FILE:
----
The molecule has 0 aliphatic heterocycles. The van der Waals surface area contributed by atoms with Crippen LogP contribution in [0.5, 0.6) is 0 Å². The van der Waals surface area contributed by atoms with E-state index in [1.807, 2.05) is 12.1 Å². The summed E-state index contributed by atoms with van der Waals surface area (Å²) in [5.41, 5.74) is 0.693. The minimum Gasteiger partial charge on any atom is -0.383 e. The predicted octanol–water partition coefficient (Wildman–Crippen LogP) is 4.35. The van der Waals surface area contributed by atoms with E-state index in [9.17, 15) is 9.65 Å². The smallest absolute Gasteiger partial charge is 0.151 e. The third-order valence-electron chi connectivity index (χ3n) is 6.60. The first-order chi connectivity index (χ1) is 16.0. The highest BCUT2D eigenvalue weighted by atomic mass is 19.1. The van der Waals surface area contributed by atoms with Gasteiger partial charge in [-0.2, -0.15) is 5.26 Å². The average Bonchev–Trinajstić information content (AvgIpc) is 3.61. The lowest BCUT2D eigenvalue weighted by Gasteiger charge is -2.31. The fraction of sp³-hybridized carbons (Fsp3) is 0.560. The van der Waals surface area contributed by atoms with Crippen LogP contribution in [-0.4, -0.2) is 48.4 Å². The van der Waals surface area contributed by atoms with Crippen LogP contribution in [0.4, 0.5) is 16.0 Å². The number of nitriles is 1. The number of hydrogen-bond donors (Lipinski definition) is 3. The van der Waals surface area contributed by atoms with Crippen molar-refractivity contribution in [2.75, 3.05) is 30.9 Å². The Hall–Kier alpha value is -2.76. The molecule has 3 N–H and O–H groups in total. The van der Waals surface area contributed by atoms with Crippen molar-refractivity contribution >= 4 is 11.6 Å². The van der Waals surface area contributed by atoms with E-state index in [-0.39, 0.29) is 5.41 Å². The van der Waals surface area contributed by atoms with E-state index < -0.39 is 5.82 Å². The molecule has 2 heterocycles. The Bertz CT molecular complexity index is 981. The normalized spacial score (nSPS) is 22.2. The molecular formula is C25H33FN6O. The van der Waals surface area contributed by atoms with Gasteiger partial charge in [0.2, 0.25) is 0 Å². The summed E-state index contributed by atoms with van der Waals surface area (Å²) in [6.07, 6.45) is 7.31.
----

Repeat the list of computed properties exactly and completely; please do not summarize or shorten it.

The molecule has 0 aliphatic heterocycles. The van der Waals surface area contributed by atoms with Crippen LogP contribution in [0.5, 0.6) is 0 Å². The van der Waals surface area contributed by atoms with E-state index in [1.807, 2.05) is 12.1 Å². The summed E-state index contributed by atoms with van der Waals surface area (Å²) in [5.41, 5.74) is 0.693. The minimum Gasteiger partial charge on any atom is -0.383 e. The predicted octanol–water partition coefficient (Wildman–Crippen LogP) is 4.35. The van der Waals surface area contributed by atoms with E-state index in [9.17, 15) is 9.65 Å². The smallest absolute Gasteiger partial charge is 0.151 e. The third-order valence-electron chi connectivity index (χ3n) is 6.60. The first-order chi connectivity index (χ1) is 16.0. The highest BCUT2D eigenvalue weighted by atomic mass is 19.1. The van der Waals surface area contributed by atoms with Gasteiger partial charge in [-0.2, -0.15) is 5.26 Å². The average Bonchev–Trinajstić information content (AvgIpc) is 3.61. The lowest BCUT2D eigenvalue weighted by Gasteiger charge is -2.31. The fraction of sp³-hybridized carbons (Fsp3) is 0.560. The van der Waals surface area contributed by atoms with Crippen LogP contribution in [-0.4, -0.2) is 48.4 Å². The van der Waals surface area contributed by atoms with Crippen LogP contribution in [0.4, 0.5) is 16.0 Å². The number of nitriles is 1. The number of hydrogen-bond donors (Lipinski definition) is 3. The van der Waals surface area contributed by atoms with Crippen molar-refractivity contribution in [2.75, 3.05) is 30.9 Å². The Hall–Kier alpha value is -2.76. The molecule has 3 N–H and O–H groups in total. The van der Waals surface area contributed by atoms with Crippen molar-refractivity contribution >= 4 is 11.6 Å². The van der Waals surface area contributed by atoms with E-state index in [-0.39, 0.29) is 5.41 Å². The van der Waals surface area contributed by atoms with E-state index < -0.39 is 5.82 Å². The molecule has 2 heterocycles. The Bertz CT molecular complexity index is 981. The normalized spacial score (nSPS) is 22.2. The molecular formula is C25H33FN6O. The van der Waals surface area contributed by atoms with Gasteiger partial charge in [0.2, 0.25) is 0 Å². The summed E-state index contributed by atoms with van der Waals surface area (Å²) in [6.07, 6.45) is 7.31.